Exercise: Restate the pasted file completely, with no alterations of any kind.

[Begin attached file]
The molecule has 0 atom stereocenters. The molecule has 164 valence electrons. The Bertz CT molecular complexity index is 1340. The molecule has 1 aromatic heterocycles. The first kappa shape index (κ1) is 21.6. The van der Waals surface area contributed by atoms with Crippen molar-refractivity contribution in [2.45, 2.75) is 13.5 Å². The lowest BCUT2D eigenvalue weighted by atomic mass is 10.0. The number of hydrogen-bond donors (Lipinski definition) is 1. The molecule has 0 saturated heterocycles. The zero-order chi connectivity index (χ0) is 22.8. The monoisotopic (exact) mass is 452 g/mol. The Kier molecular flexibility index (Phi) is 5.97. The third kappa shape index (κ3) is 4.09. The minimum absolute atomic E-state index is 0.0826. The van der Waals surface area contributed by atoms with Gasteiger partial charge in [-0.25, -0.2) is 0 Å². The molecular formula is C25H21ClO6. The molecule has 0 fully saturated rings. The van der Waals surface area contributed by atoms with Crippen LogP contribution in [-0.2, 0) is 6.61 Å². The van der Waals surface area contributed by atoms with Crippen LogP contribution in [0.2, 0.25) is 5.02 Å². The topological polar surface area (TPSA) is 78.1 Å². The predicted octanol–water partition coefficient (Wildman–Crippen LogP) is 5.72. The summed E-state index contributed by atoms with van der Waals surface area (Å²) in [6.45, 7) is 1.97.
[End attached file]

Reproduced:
The molecule has 0 atom stereocenters. The molecule has 164 valence electrons. The Bertz CT molecular complexity index is 1340. The molecule has 1 aromatic heterocycles. The first kappa shape index (κ1) is 21.6. The van der Waals surface area contributed by atoms with Crippen molar-refractivity contribution in [2.45, 2.75) is 13.5 Å². The lowest BCUT2D eigenvalue weighted by atomic mass is 10.0. The number of hydrogen-bond donors (Lipinski definition) is 1. The molecule has 0 saturated heterocycles. The zero-order chi connectivity index (χ0) is 22.8. The monoisotopic (exact) mass is 452 g/mol. The Kier molecular flexibility index (Phi) is 5.97. The third kappa shape index (κ3) is 4.09. The minimum absolute atomic E-state index is 0.0826. The van der Waals surface area contributed by atoms with Gasteiger partial charge in [-0.25, -0.2) is 0 Å². The molecular formula is C25H21ClO6. The molecule has 0 fully saturated rings. The van der Waals surface area contributed by atoms with Crippen LogP contribution in [-0.2, 0) is 6.61 Å². The van der Waals surface area contributed by atoms with Crippen LogP contribution in [0.2, 0.25) is 5.02 Å². The topological polar surface area (TPSA) is 78.1 Å². The predicted octanol–water partition coefficient (Wildman–Crippen LogP) is 5.72. The summed E-state index contributed by atoms with van der Waals surface area (Å²) in [6.45, 7) is 1.97.